Act, React, Repeat

<p> Adaptation is a way of life. But we humans have been building our habitats and cities in pursuit of permanence. This is an unreachable goal. Making our cities and communities and lifestyles adapt to outside influences is typically an afterthought. We do tend to react, and we often react very effectively. But solving problems before they happen has never been a strong suit when it comes to urban development. This is especially true with regard to our impacts on the environment. A recent and bizarre example illustrates this point. </p>

Read Time: 3 minutes

June 19, 2008, 6:17 PM PDT

By Nate Berg


Adaptation is a way of life. But we humans have been building our habitats and cities in pursuit of permanence. This is an unreachable goal. Making our cities and communities and lifestyles adapt to outside influences is typically an afterthought. We do tend to react, and we often react very effectively. But solving problems before they happen has never been a strong suit when it comes to urban development. This is especially true with regard to our impacts on the environment. A recent and bizarre example illustrates this point.

The example revolves around water, and takes place in Los Angeles. The city is geographically a desert where water is naturally in low supply -- but because of the marvels of modern engineering and science it is now plentiful enough to meet the staggering demand of 4 million residents.

Reservoirs feed this demand for much of the city. These are big pools of water, often containing tens- to hundreds-of-millions of gallons of water. Like all those abandoned pools in the backyards of America's foreclosed suburban homes, reservoirs get kind of nasty unless they're treated. The chemical chlorine is the most common treatment.

Because water attracts life, bacteria forms in these reservoirs that can be harmful to people and other animals if ingested. So we've solved this potential problem by adding chlorine to the reservoirs. Another chemical that naturally exists in L.A.'s reservoir water is bromide. This is where the problem comes in.

In shorthand, bromide plus chlorine plus sunlight equals cancer.

When sun shines on the water, the chlorine used to keep it clean, and the bromide it contains, a carcinogen forms and effectively poisons the drinking water of hundreds of thousands of people.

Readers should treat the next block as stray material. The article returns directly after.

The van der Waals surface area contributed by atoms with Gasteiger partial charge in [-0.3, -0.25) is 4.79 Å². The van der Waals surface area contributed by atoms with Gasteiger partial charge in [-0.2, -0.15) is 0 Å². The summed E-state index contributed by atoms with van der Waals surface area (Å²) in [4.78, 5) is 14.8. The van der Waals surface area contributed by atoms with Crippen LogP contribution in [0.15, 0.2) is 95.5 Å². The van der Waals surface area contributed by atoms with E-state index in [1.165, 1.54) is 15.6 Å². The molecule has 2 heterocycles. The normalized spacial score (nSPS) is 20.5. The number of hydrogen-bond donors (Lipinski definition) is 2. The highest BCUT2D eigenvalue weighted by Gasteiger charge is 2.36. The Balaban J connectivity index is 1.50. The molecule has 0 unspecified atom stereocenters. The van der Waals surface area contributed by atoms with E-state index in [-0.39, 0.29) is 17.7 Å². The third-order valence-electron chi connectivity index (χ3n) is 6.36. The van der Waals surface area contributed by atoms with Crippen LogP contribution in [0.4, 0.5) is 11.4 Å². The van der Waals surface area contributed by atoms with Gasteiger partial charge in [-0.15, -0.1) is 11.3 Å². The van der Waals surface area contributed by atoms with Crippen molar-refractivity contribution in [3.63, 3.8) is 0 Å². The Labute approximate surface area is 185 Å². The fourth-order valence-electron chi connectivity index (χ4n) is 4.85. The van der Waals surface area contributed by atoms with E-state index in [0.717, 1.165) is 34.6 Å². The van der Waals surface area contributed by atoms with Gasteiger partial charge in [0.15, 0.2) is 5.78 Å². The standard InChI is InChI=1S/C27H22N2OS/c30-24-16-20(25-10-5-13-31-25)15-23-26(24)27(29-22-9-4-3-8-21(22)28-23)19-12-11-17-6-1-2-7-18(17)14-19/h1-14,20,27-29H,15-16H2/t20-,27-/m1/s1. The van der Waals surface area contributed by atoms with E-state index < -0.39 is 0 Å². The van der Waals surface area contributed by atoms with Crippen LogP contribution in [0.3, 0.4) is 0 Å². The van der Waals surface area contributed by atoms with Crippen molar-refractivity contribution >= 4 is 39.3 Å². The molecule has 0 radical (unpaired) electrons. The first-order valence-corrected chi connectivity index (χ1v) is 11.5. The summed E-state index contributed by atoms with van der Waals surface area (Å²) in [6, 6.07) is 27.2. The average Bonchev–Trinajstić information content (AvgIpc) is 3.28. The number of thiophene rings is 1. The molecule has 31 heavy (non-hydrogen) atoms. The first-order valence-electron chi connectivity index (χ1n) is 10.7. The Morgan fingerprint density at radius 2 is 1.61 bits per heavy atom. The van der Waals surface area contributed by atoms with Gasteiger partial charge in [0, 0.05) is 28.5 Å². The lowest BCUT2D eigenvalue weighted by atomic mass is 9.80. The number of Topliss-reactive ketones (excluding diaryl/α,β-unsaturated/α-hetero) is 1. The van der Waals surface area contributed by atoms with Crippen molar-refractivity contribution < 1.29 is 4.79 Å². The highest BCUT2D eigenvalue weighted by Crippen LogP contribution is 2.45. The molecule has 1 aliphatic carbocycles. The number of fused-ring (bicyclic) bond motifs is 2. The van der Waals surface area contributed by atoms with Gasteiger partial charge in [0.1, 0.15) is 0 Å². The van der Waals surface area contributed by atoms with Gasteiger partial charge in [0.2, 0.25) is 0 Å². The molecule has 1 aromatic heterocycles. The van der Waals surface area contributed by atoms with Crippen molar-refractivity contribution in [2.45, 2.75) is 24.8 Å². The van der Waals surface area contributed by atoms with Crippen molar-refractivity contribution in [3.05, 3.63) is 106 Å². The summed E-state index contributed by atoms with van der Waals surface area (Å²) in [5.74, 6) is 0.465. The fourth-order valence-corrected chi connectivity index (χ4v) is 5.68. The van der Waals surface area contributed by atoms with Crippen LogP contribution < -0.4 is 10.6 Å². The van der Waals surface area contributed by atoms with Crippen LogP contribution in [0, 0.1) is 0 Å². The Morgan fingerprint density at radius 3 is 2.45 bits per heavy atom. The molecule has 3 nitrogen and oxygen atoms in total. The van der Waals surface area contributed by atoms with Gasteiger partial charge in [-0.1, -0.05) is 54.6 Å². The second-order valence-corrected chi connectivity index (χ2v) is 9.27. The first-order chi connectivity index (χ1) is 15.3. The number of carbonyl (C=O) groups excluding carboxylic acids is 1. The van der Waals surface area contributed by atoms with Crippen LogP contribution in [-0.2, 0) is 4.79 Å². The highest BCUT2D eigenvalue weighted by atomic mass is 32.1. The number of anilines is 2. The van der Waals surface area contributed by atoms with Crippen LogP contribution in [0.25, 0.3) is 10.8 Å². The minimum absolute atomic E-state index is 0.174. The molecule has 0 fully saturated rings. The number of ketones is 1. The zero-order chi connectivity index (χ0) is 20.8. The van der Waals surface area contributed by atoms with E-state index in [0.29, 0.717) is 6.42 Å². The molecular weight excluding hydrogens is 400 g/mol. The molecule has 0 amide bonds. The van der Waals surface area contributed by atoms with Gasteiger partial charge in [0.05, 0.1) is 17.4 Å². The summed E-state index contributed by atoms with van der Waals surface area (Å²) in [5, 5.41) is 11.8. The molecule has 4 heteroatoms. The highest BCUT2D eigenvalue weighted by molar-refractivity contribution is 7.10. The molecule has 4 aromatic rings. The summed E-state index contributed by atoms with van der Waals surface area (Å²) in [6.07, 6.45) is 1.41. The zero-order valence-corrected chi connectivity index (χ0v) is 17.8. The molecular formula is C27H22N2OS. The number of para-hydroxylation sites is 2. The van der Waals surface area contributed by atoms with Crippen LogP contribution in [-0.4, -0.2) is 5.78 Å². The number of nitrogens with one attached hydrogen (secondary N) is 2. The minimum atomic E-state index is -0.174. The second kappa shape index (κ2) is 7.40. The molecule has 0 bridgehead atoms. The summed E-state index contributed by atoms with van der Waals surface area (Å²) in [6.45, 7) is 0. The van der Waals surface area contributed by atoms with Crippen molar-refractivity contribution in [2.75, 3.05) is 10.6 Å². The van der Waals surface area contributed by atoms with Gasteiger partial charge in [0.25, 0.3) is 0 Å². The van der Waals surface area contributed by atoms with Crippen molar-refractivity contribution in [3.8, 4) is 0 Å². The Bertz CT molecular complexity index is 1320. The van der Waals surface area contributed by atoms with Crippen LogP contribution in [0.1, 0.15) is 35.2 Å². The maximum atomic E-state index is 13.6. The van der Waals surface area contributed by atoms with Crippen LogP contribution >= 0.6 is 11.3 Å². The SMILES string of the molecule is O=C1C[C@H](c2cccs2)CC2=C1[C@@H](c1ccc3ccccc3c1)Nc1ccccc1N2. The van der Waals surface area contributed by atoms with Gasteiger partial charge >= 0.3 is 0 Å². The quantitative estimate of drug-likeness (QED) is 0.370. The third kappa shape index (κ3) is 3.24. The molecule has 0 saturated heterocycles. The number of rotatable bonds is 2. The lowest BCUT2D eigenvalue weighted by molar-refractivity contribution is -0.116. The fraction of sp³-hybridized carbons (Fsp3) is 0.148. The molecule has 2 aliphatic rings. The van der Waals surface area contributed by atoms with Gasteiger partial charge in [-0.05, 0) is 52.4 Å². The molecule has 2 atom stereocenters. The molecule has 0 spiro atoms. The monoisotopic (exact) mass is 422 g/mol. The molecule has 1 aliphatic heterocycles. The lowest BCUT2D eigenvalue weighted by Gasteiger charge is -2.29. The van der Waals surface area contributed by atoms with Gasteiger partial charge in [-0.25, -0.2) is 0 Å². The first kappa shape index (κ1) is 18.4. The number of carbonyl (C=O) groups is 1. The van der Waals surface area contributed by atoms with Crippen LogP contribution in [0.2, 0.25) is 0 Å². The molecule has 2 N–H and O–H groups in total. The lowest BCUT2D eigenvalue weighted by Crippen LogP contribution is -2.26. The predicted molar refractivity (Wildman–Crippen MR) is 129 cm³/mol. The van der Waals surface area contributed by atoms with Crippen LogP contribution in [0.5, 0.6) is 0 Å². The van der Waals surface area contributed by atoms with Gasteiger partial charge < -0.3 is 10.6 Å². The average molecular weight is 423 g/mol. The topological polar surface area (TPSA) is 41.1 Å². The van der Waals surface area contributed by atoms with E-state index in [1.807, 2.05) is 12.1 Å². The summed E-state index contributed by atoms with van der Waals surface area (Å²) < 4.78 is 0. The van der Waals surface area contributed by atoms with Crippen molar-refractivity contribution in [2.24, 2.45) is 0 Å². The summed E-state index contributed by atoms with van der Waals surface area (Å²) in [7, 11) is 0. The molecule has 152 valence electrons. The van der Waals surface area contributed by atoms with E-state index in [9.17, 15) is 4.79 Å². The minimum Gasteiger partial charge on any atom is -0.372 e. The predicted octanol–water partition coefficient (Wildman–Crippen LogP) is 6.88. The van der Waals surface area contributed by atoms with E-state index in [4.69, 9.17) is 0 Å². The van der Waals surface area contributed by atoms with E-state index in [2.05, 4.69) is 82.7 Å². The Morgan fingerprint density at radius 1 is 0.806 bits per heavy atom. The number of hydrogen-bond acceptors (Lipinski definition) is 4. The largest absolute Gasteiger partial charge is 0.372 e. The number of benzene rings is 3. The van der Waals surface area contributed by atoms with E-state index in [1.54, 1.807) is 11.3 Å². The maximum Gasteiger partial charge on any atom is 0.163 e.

But there is a solution: take sunlight out of the equation. Earlier this month the Los Angeles Department of Water and Power began a months-long process of "shading" reservoirs of concern. They're doing this by dropping millions of black-colored plastic balls into the reservoir. The balls are intended to float on the surface and block the sunlight from penetrating the water and causing the carcinogenic reaction.

Balls in L.A. Reservoir - Los Angeles Times

Balls being dropped into L.A.'s Ivanhoe Reservoir. Click the picture to view a video from the Los Angeles Times.

Technically the problem is solved. It's an impressive and innovative solution, and one that makes for a great picture. But it stands as another reminder of the unintended consequences of human action. We had a need that nature didn't serve, so we created a solution. Our solution in turn created a problem. Now we've solved that problem, but what will follow?

We need water, and too many people in the Los Angeles desert rely on the reservoirs to get rid of them. We're stuck in what may end up being a long chain of problems responding to solutions responding to problems again and again.

Human ingenuity is truly amazing, and they way we can solve problems like this is encouraging for our future. But it also should make us pause for a moment and ask ourselves whether we want to keep living a life that continually needs a new bandage over the wound, a new finger in the levee crack, a new source for those most basic needs that keep us alive.

As our cities have faced a number of environmental challenges over the years, we've proven again and again that we can adapt after the fact. Now we need to focus on adapting our approach to development so that we won't need to enter the endless cycle of acting and reacting.


Nate Berg

Nate Berg is a former contributing editor for Planetizen and a freelance journalist. He has contributed to The New York Times, National Public Radio, Wired, Fast Company, Metropolis, Next American City, Dwell, the Christian Science Monitor, the Guardian, and Domus, among others.

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